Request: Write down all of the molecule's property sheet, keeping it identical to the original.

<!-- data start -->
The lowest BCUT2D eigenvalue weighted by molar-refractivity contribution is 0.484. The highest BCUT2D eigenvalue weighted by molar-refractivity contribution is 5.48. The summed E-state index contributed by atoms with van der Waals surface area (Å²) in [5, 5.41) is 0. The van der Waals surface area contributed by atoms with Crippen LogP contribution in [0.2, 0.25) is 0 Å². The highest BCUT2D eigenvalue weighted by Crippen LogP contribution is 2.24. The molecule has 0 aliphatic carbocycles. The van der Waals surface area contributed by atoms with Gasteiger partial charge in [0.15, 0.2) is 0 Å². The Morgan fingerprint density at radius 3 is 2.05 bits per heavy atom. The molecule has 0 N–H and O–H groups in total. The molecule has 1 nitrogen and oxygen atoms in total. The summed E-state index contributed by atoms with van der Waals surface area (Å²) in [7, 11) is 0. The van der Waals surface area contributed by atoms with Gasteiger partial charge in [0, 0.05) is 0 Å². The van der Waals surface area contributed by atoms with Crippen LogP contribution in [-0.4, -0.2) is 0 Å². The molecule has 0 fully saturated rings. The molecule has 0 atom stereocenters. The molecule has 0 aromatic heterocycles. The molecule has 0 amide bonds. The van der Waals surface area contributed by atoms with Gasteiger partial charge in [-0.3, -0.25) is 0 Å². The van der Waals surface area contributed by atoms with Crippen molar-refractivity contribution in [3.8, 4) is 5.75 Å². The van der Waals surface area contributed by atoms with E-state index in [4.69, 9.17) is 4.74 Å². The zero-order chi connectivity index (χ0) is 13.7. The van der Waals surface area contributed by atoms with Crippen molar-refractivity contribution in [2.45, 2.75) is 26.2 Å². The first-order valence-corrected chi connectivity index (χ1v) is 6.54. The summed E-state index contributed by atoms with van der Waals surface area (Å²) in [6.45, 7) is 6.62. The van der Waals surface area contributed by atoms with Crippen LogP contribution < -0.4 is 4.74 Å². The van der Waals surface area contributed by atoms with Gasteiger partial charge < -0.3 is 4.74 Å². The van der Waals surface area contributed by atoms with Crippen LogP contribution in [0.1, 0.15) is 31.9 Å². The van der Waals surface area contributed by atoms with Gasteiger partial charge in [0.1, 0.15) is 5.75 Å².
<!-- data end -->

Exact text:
The lowest BCUT2D eigenvalue weighted by molar-refractivity contribution is 0.484. The highest BCUT2D eigenvalue weighted by molar-refractivity contribution is 5.48. The summed E-state index contributed by atoms with van der Waals surface area (Å²) in [5, 5.41) is 0. The van der Waals surface area contributed by atoms with Crippen LogP contribution in [0.2, 0.25) is 0 Å². The highest BCUT2D eigenvalue weighted by Crippen LogP contribution is 2.24. The molecule has 0 aliphatic carbocycles. The van der Waals surface area contributed by atoms with Gasteiger partial charge in [0.15, 0.2) is 0 Å². The Morgan fingerprint density at radius 3 is 2.05 bits per heavy atom. The molecule has 0 N–H and O–H groups in total. The molecule has 1 nitrogen and oxygen atoms in total. The summed E-state index contributed by atoms with van der Waals surface area (Å²) in [7, 11) is 0. The van der Waals surface area contributed by atoms with Gasteiger partial charge in [0, 0.05) is 0 Å². The van der Waals surface area contributed by atoms with Crippen LogP contribution in [-0.4, -0.2) is 0 Å². The molecule has 0 fully saturated rings. The molecule has 0 atom stereocenters. The molecule has 0 aromatic heterocycles. The molecule has 0 amide bonds. The van der Waals surface area contributed by atoms with Gasteiger partial charge in [-0.3, -0.25) is 0 Å². The van der Waals surface area contributed by atoms with Crippen molar-refractivity contribution in [3.8, 4) is 5.75 Å². The van der Waals surface area contributed by atoms with E-state index in [4.69, 9.17) is 4.74 Å². The zero-order chi connectivity index (χ0) is 13.7. The van der Waals surface area contributed by atoms with Crippen molar-refractivity contribution in [2.45, 2.75) is 26.2 Å². The first-order valence-corrected chi connectivity index (χ1v) is 6.54. The summed E-state index contributed by atoms with van der Waals surface area (Å²) in [6.45, 7) is 6.62. The van der Waals surface area contributed by atoms with Crippen LogP contribution < -0.4 is 4.74 Å². The van der Waals surface area contributed by atoms with Gasteiger partial charge < -0.3 is 4.74 Å². The van der Waals surface area contributed by atoms with Crippen LogP contribution in [0.1, 0.15) is 31.9 Å². The van der Waals surface area contributed by atoms with Gasteiger partial charge in [0.1, 0.15) is 5.75 Å².